Bank of America Corp. is looking at packaging riskier Canadian mortgages into bonds, as rules designed to cool the housing market may spur demand for the securities.
The bank has met with Canadian lenders to assess their interest in supplying mortgages for the bonds, which would be backed by home loans that don’t have government guarantees, according to a person familiar with the matter. It was also considering discussing the sale of the securities with U.S. investors, according to a government memo from June obtained through a records request.
Bank of America declined to comment through a spokeswoman.
The firm is the latest to consider selling these securities after the nation’s regulators made it harder for consumers to qualify for government insurance on mortgages. The new rules, and others that followed, were meant to reduce demand in Canada’s stretched housing market by making it harder for individuals to borrow. They also cut the government’s risk.
The impact from the rule changes on home prices, mortgage-credit growth, consumer behavior, and mortgage funding may not appear until at least the second half of 2018, Sanjay Narine, an analyst at S&P Global Ratings, said in a recent study.
“The market is in a unique position and offers an opportunity for all participants to ‘get it right’ and preserve gains, maintain competition, and foster a private-label RMBS market that is a deep, liquid, and sustainable,” Narine stated, as quoted in a Bloomberg report.
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Banks may be looking at this market, but for now it’s tiny. There are two offerings outstanding: around $200 million of the securities from a 2014 sale by alternative lender MCAP Corp. and a small portion of the bonds backed by $2 billion of uninsured mortgages from Bank of Montreal issued last year.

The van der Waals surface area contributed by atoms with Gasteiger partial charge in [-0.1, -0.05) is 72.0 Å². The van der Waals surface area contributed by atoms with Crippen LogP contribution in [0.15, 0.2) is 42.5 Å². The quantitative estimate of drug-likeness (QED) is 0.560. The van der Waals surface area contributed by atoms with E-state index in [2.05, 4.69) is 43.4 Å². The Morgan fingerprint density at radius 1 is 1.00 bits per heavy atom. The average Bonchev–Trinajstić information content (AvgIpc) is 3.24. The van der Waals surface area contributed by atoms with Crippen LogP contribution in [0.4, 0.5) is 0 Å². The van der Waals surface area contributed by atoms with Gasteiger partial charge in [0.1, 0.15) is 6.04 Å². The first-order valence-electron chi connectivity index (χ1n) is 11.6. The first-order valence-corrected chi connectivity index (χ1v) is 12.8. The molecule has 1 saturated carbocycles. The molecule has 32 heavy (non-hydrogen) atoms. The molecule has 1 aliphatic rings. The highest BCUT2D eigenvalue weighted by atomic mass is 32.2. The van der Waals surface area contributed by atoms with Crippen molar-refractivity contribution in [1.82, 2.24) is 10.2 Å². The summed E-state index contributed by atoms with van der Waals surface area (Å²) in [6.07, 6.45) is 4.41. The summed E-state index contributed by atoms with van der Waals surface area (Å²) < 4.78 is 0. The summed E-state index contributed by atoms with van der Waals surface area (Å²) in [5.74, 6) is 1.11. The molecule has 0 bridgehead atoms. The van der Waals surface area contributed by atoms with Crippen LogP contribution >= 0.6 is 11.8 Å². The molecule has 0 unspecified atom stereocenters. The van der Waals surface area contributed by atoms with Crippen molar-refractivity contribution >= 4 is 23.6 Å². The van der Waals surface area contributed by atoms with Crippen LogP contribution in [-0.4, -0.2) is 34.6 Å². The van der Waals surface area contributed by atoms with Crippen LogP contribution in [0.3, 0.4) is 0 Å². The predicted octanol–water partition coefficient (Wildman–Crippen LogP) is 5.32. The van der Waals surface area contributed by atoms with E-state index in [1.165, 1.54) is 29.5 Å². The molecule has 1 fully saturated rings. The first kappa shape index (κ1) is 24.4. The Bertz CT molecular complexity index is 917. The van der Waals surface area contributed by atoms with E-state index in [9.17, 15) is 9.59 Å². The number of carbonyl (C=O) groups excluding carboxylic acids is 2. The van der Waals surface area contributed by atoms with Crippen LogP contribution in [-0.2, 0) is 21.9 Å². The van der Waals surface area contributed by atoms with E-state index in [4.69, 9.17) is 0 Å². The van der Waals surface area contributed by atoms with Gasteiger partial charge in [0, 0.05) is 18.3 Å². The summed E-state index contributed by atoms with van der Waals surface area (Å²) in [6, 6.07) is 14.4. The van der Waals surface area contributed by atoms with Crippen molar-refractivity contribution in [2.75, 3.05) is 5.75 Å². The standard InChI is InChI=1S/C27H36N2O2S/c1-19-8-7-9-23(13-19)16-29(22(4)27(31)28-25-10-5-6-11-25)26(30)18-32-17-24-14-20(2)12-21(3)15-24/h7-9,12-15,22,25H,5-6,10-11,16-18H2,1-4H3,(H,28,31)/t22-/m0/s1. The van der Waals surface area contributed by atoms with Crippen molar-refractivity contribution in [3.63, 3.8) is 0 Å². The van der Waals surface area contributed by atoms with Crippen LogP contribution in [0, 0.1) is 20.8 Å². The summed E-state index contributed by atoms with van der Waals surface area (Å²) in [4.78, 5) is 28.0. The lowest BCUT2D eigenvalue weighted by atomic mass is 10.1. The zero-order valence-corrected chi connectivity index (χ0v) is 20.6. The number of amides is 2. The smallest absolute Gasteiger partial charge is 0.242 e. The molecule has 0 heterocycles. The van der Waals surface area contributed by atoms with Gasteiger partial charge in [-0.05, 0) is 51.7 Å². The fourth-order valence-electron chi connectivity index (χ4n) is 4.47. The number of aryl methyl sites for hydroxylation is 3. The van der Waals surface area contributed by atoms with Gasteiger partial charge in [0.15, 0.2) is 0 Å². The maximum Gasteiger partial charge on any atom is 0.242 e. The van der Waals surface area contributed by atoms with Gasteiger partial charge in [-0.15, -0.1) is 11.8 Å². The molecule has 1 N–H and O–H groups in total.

Previous efforts to kick-start a market for bonds backed by uninsured home loans have stalled as investors remain concerned about over-valuation in Toronto and Vancouver’s housing markets and record consumer debt levels. Royal Bank of Canada and National Bank of Canada sounded investor interest last year in two separate deals.
The transactions didn’t go ahead after regulators said mortgage lender Home Capital Group Inc. failed to properly disclose possible loan-application fraud, leading to a liquidity crisis and emergency bailout by Warren Buffett’s Berkshire Hathaway Inc.
The market for bonds backed by government insured home loans is much bigger. There are some $463 billion of the bonds known as National Housing Act securities. Bank of America Merrill Lynch has been selling them since 2005.
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